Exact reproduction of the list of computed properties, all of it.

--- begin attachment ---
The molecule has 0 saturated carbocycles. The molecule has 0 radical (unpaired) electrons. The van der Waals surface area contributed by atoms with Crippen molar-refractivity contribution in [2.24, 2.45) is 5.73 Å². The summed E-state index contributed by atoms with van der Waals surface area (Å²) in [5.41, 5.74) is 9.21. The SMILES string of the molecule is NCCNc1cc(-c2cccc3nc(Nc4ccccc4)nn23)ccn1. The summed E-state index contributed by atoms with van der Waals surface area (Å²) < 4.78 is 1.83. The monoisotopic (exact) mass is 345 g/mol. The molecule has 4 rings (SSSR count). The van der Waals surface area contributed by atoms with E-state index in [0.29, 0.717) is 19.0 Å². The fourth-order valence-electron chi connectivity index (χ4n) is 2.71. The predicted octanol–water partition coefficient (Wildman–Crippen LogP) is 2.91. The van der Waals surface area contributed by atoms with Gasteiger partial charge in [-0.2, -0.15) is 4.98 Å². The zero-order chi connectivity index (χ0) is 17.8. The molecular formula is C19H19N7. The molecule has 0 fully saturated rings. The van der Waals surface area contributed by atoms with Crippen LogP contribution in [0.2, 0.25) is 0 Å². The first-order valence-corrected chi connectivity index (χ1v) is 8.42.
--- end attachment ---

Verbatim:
The molecule has 0 saturated carbocycles. The molecule has 0 radical (unpaired) electrons. The van der Waals surface area contributed by atoms with Crippen molar-refractivity contribution in [2.24, 2.45) is 5.73 Å². The summed E-state index contributed by atoms with van der Waals surface area (Å²) in [5.41, 5.74) is 9.21. The SMILES string of the molecule is NCCNc1cc(-c2cccc3nc(Nc4ccccc4)nn23)ccn1. The summed E-state index contributed by atoms with van der Waals surface area (Å²) < 4.78 is 1.83. The monoisotopic (exact) mass is 345 g/mol. The molecule has 4 rings (SSSR count). The van der Waals surface area contributed by atoms with E-state index in [0.29, 0.717) is 19.0 Å². The fourth-order valence-electron chi connectivity index (χ4n) is 2.71. The predicted octanol–water partition coefficient (Wildman–Crippen LogP) is 2.91. The van der Waals surface area contributed by atoms with Gasteiger partial charge in [-0.2, -0.15) is 4.98 Å². The zero-order chi connectivity index (χ0) is 17.8. The molecular formula is C19H19N7. The molecule has 0 fully saturated rings. The van der Waals surface area contributed by atoms with Crippen LogP contribution in [0.2, 0.25) is 0 Å². The first-order valence-corrected chi connectivity index (χ1v) is 8.42.